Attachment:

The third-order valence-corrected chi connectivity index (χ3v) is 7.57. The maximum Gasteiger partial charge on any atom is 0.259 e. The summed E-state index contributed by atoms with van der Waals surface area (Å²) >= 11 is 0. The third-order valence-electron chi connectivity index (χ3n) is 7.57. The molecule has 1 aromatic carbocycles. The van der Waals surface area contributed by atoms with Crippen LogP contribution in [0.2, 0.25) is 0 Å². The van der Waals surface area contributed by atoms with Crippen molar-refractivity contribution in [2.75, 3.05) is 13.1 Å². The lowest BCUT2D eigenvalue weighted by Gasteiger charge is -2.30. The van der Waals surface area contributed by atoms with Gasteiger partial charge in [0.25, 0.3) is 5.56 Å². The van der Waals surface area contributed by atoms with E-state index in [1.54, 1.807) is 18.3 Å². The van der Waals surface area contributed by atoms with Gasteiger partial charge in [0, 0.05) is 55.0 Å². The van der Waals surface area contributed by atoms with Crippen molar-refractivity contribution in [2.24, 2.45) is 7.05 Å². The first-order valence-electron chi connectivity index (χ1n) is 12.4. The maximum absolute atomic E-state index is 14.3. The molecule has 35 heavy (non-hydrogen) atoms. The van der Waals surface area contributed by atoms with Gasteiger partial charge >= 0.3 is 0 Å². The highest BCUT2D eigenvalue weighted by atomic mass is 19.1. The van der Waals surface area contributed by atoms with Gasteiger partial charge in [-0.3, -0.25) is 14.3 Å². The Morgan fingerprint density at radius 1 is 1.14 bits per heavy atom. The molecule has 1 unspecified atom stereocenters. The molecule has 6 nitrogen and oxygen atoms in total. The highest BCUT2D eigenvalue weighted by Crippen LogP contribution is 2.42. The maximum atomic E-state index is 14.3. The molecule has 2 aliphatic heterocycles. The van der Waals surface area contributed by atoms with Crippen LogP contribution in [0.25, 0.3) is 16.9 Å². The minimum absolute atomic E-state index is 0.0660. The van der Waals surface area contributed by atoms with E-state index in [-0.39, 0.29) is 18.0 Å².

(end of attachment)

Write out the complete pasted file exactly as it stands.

The third-order valence-corrected chi connectivity index (χ3v) is 7.57. The maximum Gasteiger partial charge on any atom is 0.259 e. The summed E-state index contributed by atoms with van der Waals surface area (Å²) >= 11 is 0. The third-order valence-electron chi connectivity index (χ3n) is 7.57. The molecule has 1 aromatic carbocycles. The van der Waals surface area contributed by atoms with Crippen LogP contribution in [0.2, 0.25) is 0 Å². The van der Waals surface area contributed by atoms with Crippen molar-refractivity contribution in [2.75, 3.05) is 13.1 Å². The lowest BCUT2D eigenvalue weighted by Gasteiger charge is -2.30. The van der Waals surface area contributed by atoms with Gasteiger partial charge in [0.25, 0.3) is 5.56 Å². The van der Waals surface area contributed by atoms with E-state index in [1.54, 1.807) is 18.3 Å². The van der Waals surface area contributed by atoms with Gasteiger partial charge in [0, 0.05) is 55.0 Å². The van der Waals surface area contributed by atoms with Crippen molar-refractivity contribution in [2.24, 2.45) is 7.05 Å². The first-order valence-electron chi connectivity index (χ1n) is 12.4. The maximum absolute atomic E-state index is 14.3. The molecule has 35 heavy (non-hydrogen) atoms. The van der Waals surface area contributed by atoms with Gasteiger partial charge >= 0.3 is 0 Å². The highest BCUT2D eigenvalue weighted by atomic mass is 19.1. The van der Waals surface area contributed by atoms with Gasteiger partial charge in [-0.3, -0.25) is 14.3 Å². The Morgan fingerprint density at radius 1 is 1.14 bits per heavy atom. The molecule has 1 unspecified atom stereocenters. The molecule has 6 nitrogen and oxygen atoms in total. The highest BCUT2D eigenvalue weighted by Crippen LogP contribution is 2.42. The maximum atomic E-state index is 14.3. The molecule has 2 aliphatic heterocycles. The van der Waals surface area contributed by atoms with Crippen LogP contribution in [0.25, 0.3) is 16.9 Å². The minimum absolute atomic E-state index is 0.0660. The van der Waals surface area contributed by atoms with E-state index in [-0.39, 0.29) is 18.0 Å².